Finally: An End to Malpractice Litigation?

Jeffrey Segal, MD, JD


March 05, 2015

In This Article

A Sensible Alternative to Our Broken System?

As every physician knows, our tort system is broken. Various solutions have been suggested over the years, only to fade away. But now, a promising new system for patient compensation in cases of medical error is being proposed in two states: Georgia and Florida. It makes sense for doctors and patients alike, and for our healthcare system as a whole.

The bills would, if passed, transform the current medical tort system into an administrative system for redress. Georgia's—the Patient Compensation Act in Georgia, SB 86[1]—opens with the following game-changing text:

"Effective January 1, 2016, the cause of action under Georgia law for medical malpractice against a provider as defined in Code Section 51-13-2 is hereby repealed in its entirety."[2]

A patient who is injured would seek a potential remedy via the Patient Compensation Act, which calls for the establishment of a "Patients' Compensation System."

That patient, via a patient advocate, would appeal to the system to investigate his or her injury.[3] The full record would be reviewed by a rotating collection of medical experts in the relevant field. If this panel agreed that the injury was avoidable, the case would be referred to a compensation committee to make payment.

To qualify for compensation, the panel would, in the Georgia law's verbiage, use the following criteria:

"Medical injury" means a personal injury or wrongful death due to medical treatment, including a missed diagnosis, where all of the following criteria exist:
  1. The provider performed a medical treatment on the applicant;

  2. The applicant suffered a medical injury with damages;

  3. The medical treatment was the proximate cause of the damages; and

  4. Based on the facts at the time of medical treatment, one or more of the following:

    1. An accepted method of medical services was not used for treatment;

    2. An accepted method of medical services was used for treatment, but executed in a substandard fashion.[2]


The patient would not need a lawyer to propel his or her case forward; however, if desired, a lawyer could help the patient ensure that due process was followed.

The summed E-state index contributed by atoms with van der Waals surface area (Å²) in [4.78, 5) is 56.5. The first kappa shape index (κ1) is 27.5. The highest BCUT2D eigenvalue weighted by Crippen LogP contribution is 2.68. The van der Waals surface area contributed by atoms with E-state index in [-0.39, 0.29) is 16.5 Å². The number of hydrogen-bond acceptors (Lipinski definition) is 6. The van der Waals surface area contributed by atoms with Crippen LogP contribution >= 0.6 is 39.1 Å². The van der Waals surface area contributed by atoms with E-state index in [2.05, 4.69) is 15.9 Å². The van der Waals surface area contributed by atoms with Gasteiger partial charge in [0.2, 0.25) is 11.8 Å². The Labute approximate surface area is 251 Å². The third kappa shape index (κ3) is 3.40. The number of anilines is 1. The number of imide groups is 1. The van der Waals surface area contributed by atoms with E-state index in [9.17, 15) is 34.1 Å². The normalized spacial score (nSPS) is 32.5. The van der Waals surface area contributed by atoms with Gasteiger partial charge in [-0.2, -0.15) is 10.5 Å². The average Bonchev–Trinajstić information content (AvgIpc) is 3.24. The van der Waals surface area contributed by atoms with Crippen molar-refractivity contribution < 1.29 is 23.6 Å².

The total pool of funds available for making payments would be less than the aggregate amount of funds doctors paid in professional liability premiums before enactment of the law. In other words, the system would not pay out more in the future than is currently being paid in by physicians. This term would keep costs stable for doctors—by statute—regardless of the number of claims.

The Patients' Compensation System would be a state-based entity and, similar to other state based entities—such as the Florida or Virginia Birth-Related Neurological Injury Compensation programs—payments would not be reportable to the National Practitioner Data Bank (NPDB).

Physicians would not need to purchase medical malpractice insurance, because they could not be sued. Instead, they would pay an annual contribution to administer the program.[2] A family practitioner, for example, would pay $3900 per year; an orthopedic surgeon, $15,600 per year; and a spine surgeon, $17,500 per year. The specialists with the highest contribution rate, pediatric neurosurgeons, would pay $25,300 per year. These rates would be significantly below the current market rate for professional liability premiums—which typically cover only $1 million of liability.


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